The Best Bacon Jam
This Bacon Jam recipe is literally the best in the world. I know that's a HUGE statement, but I've been told that so many times that I have to believe it. It's made by slowly simmering bacon, onions, brown sugar, coffee, and balsamic until they become thick and jam-like. We love to serve it as an easy to make appetizer with cheese and crackers.
So guess what, guys. I think I might have just made the most insanely delicious jam/condiment/cheese plate accouterment ever. Like, The Best Ever. It's so good that I want to climb to my rooftop and scream it out loud. I know this whole bacon jam thing is borderline insanity (which I can't believe I'm saying cause I LOVE bacon), but bear with me for a moment.
I know this whole bacon jam thing is borderline insanity (which I can't believe I'm saying cause I LOVE bacon), but bear with me for a moment.
I've tried a few bacon jams before (but never tried making one), and they've all been pretty darn tasty. I guess it's hard to mess up bacon + onions + sugar. But I hadn't tried one that was extraordinary, until last week.
Early last week, the handsome man and I took a trip up to the Okanagan. That's wine country up here; often nicknamed Napa Valley North. We visited 13 different wineries and by the time we arrived at the restaurant at Hester Creek Winery (after skipping lunch in favor of more wine tasting), we were starving.
The first dish we shared was a burrata cheese plate with this bacon jam. There were a few other things on that plate too, but who's kidding, it was all about the jam. Even the burrata took the backstage, for once in its life.
It was so different than any other bacon jam I have tried. The onions were sliced thick, and there were chunks of chewy bacon. Before we even stepped foot outside the restaurant, I had heard, “Can we, I mean, you (insert big pleading smile) make this as soon as we get home?” at least four times.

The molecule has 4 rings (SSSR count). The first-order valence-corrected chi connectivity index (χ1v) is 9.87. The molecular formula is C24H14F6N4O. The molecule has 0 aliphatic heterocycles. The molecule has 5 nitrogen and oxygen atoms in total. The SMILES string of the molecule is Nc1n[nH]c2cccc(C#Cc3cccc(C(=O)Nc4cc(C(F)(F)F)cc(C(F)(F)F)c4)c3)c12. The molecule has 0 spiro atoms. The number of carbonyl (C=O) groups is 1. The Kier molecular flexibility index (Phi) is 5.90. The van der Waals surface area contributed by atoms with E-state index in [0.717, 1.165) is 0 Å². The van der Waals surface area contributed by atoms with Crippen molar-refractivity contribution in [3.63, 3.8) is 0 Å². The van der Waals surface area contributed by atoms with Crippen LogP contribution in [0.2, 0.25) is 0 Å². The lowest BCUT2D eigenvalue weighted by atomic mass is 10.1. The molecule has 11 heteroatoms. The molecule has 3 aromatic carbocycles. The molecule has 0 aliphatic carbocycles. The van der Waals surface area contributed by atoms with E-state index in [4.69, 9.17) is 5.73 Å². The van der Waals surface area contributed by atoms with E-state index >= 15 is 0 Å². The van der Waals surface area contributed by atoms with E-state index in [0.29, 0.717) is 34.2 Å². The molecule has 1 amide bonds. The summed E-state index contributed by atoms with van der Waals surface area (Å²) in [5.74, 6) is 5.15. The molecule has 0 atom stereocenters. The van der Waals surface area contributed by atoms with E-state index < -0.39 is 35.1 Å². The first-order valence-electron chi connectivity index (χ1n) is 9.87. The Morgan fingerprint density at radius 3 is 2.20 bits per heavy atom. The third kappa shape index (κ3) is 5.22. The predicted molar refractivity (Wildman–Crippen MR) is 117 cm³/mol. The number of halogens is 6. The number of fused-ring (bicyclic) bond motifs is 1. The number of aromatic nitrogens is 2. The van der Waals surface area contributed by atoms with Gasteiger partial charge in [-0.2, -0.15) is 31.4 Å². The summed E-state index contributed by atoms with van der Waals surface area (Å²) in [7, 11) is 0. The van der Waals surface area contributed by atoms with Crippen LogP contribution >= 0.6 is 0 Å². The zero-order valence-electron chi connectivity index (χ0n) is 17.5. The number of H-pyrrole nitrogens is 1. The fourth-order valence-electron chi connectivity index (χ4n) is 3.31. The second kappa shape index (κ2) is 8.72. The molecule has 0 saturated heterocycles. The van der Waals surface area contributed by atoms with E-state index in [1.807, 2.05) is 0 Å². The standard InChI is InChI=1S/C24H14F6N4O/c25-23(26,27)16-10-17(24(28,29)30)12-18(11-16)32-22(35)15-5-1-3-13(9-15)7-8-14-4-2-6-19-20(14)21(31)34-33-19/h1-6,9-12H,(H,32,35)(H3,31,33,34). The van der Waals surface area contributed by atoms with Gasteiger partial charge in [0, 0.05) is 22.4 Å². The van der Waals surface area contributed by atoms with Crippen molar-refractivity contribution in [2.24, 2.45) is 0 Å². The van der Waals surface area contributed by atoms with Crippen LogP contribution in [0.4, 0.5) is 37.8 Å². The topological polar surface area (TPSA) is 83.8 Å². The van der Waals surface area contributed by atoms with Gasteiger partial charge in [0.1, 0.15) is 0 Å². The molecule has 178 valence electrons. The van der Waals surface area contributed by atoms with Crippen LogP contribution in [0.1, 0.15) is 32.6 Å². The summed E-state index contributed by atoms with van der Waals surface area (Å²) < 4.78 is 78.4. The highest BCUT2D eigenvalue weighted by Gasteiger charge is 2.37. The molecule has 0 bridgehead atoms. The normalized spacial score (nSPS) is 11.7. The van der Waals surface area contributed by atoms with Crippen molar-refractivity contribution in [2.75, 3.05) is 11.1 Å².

Last night, I served this as a light starter for Thanksgiving dinner (we celebrate that a little earlier here in Canada). The room went quiet. Like, eery quiet. Like, everyone had their faces stuffed full of bacon jam quiet. I took it as a good sign. 🙂
UPDATE: Since making this bacon jam recipe back in 2013, I have now officially made it 152,385 times. Ok, that might be a bit of an exaggeration. But I have made it many times and it is always met with rave reviews.
There's something about the sweet onions and the smoky bacon that make this jam totally irresistible. If you're looking for compliments, bring this bacon jam to your next party. Your friends will LOVE you for it!
Your Bacon Jam Game Plan:
- Slice and cook the bacon until just before it turns crispy. Remove it, and a little of the fat, from the pan.
- Add the onions and let them cook until they're soft. Add the sugar and let those delicious onions caramelize and turn dark brown.
- Add a splash of your leftover morning coffee (I'm not joking!), some water, and the cooked bacon and let everything simmer until it becomes a ridiculously delicious jam.
- Stir a little balsamic into the jam then grab some cheese and crackers and dig in!
Is it safe to can bacon jam?
Canning meat is often not recommended because of the risk of botulism in low acid foods. But if you are thinking about canning some of this jam, it's best to do a little research to if it's the right thing for you to do (or not.) If you decide to can some of this bacon jam, using a pressure cooker is a must; boiling water won't do. Here are a few reputable publications on canning meat to get you started:
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This Bacon Jam recipe is literally the best in the world. I know that's a HUGE statement, but I've been told that so many times that I have to believe it. It's made by slowly simmering bacon, onions, brown sugar, and spices until they become thick and jam-like. We love to serve it as an easy to make appetizer with cheese and crackers.
- Cut the bacon into half-inch slices and add them to a large frying pan. Don't worry if the bacon pieces stick together, they will come apart as they cook. Cook over medium-high heat for about 10 minutes, stirring frequently until the bacon is cooked but still quite chewy. A few crispy bit are ok. Use a slotted spoon to remove the bacon from the pan.
- Pour out all but 1 tablespoon of the bacon drippings. Add the onions to the pan and cook for about 8-10 minutes then reduce the heat to low. Add the sugar and stir. Continue to cook until the onions have caramelized, about 20 minutes.
- Add the reserved bacon, coffee, and water and increase the heat to medium. Continue to cook, stirring about every five minutes, until the onions are thick and jam-like, about 30 minutes. Remove from heat and stir through the balsamic. Taste for seasoning and salt if necessary.
- Use immediately or refrigerate for up to a week. Bring back to room temperature before serving. There will be little spots of white fat when you take it out of the fridge. As the jam comes to room temperature, these will disappear.